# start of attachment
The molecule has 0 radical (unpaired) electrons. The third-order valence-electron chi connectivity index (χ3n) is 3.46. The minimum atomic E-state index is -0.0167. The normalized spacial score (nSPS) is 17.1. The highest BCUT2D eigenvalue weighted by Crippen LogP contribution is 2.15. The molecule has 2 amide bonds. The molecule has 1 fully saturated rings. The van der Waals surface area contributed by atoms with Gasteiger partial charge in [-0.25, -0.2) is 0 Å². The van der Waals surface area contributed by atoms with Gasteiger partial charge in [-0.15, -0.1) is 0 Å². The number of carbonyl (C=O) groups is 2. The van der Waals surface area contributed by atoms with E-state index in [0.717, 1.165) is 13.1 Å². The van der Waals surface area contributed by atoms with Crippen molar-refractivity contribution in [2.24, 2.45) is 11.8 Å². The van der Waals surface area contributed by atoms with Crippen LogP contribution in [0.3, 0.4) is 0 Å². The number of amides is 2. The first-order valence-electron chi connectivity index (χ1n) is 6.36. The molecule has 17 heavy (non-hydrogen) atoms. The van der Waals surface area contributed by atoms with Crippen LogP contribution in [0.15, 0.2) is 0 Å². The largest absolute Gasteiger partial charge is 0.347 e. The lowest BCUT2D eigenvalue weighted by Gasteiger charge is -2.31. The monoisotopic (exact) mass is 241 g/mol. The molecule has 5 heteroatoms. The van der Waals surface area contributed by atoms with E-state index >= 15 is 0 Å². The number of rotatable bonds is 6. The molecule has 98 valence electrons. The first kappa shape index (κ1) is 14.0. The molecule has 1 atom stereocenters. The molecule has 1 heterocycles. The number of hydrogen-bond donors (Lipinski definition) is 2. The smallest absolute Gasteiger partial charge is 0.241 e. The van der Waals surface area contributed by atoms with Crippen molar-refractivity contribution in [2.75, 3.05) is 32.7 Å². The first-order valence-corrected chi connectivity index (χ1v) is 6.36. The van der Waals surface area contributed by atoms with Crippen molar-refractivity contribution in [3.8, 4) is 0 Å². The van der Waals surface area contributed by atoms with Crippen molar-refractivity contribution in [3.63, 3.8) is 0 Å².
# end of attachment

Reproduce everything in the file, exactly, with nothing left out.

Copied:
The molecule has 0 radical (unpaired) electrons. The third-order valence-electron chi connectivity index (χ3n) is 3.46. The minimum atomic E-state index is -0.0167. The normalized spacial score (nSPS) is 17.1. The highest BCUT2D eigenvalue weighted by Crippen LogP contribution is 2.15. The molecule has 2 amide bonds. The molecule has 1 fully saturated rings. The van der Waals surface area contributed by atoms with Gasteiger partial charge in [-0.25, -0.2) is 0 Å². The van der Waals surface area contributed by atoms with Gasteiger partial charge in [-0.15, -0.1) is 0 Å². The number of carbonyl (C=O) groups is 2. The van der Waals surface area contributed by atoms with E-state index in [0.717, 1.165) is 13.1 Å². The van der Waals surface area contributed by atoms with Crippen molar-refractivity contribution in [2.24, 2.45) is 11.8 Å². The van der Waals surface area contributed by atoms with Crippen LogP contribution in [0.3, 0.4) is 0 Å². The number of amides is 2. The first-order valence-electron chi connectivity index (χ1n) is 6.36. The molecule has 17 heavy (non-hydrogen) atoms. The van der Waals surface area contributed by atoms with Crippen LogP contribution in [0.15, 0.2) is 0 Å². The largest absolute Gasteiger partial charge is 0.347 e. The lowest BCUT2D eigenvalue weighted by Gasteiger charge is -2.31. The monoisotopic (exact) mass is 241 g/mol. The molecule has 5 heteroatoms. The van der Waals surface area contributed by atoms with E-state index >= 15 is 0 Å². The number of rotatable bonds is 6. The molecule has 98 valence electrons. The first kappa shape index (κ1) is 14.0. The molecule has 1 atom stereocenters. The molecule has 1 heterocycles. The number of hydrogen-bond donors (Lipinski definition) is 2. The smallest absolute Gasteiger partial charge is 0.241 e. The van der Waals surface area contributed by atoms with Crippen molar-refractivity contribution in [2.75, 3.05) is 32.7 Å². The first-order valence-corrected chi connectivity index (χ1v) is 6.36. The van der Waals surface area contributed by atoms with Crippen molar-refractivity contribution in [3.8, 4) is 0 Å². The van der Waals surface area contributed by atoms with Crippen molar-refractivity contribution in [3.63, 3.8) is 0 Å².